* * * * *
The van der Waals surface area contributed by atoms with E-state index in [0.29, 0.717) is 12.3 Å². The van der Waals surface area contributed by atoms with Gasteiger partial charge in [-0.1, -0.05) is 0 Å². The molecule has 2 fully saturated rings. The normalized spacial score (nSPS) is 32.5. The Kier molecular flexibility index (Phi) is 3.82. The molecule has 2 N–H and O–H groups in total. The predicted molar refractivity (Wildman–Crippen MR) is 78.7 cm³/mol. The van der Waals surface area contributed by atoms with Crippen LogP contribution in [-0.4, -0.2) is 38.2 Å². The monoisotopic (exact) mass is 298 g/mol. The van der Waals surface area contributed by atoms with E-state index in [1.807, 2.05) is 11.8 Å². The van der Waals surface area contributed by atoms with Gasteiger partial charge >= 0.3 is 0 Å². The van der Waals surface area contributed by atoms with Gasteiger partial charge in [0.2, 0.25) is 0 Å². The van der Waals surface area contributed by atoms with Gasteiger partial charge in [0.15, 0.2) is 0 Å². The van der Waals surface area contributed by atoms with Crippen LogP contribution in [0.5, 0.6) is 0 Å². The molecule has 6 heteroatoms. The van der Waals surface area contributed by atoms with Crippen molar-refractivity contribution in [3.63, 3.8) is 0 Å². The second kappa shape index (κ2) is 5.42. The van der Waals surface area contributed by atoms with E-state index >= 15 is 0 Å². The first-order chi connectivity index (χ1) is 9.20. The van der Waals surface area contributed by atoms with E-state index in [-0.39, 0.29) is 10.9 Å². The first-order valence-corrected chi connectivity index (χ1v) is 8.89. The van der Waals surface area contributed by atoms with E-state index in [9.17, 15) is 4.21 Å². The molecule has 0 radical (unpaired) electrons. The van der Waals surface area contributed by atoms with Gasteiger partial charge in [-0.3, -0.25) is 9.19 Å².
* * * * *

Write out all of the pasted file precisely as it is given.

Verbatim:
The van der Waals surface area contributed by atoms with E-state index in [0.29, 0.717) is 12.3 Å². The van der Waals surface area contributed by atoms with Gasteiger partial charge in [-0.1, -0.05) is 0 Å². The molecule has 2 fully saturated rings. The normalized spacial score (nSPS) is 32.5. The Kier molecular flexibility index (Phi) is 3.82. The molecule has 2 N–H and O–H groups in total. The predicted molar refractivity (Wildman–Crippen MR) is 78.7 cm³/mol. The van der Waals surface area contributed by atoms with Crippen LogP contribution in [-0.4, -0.2) is 38.2 Å². The monoisotopic (exact) mass is 298 g/mol. The van der Waals surface area contributed by atoms with E-state index in [1.807, 2.05) is 11.8 Å². The van der Waals surface area contributed by atoms with Gasteiger partial charge >= 0.3 is 0 Å². The van der Waals surface area contributed by atoms with Gasteiger partial charge in [0.2, 0.25) is 0 Å². The van der Waals surface area contributed by atoms with Gasteiger partial charge in [0.15, 0.2) is 0 Å². The van der Waals surface area contributed by atoms with Crippen LogP contribution in [0.5, 0.6) is 0 Å². The molecule has 6 heteroatoms. The van der Waals surface area contributed by atoms with Crippen molar-refractivity contribution in [3.63, 3.8) is 0 Å². The second kappa shape index (κ2) is 5.42. The van der Waals surface area contributed by atoms with E-state index >= 15 is 0 Å². The first-order chi connectivity index (χ1) is 9.20. The van der Waals surface area contributed by atoms with E-state index in [-0.39, 0.29) is 10.9 Å². The first-order valence-corrected chi connectivity index (χ1v) is 8.89. The van der Waals surface area contributed by atoms with E-state index in [9.17, 15) is 4.21 Å². The molecule has 0 radical (unpaired) electrons. The van der Waals surface area contributed by atoms with Gasteiger partial charge in [-0.3, -0.25) is 9.19 Å².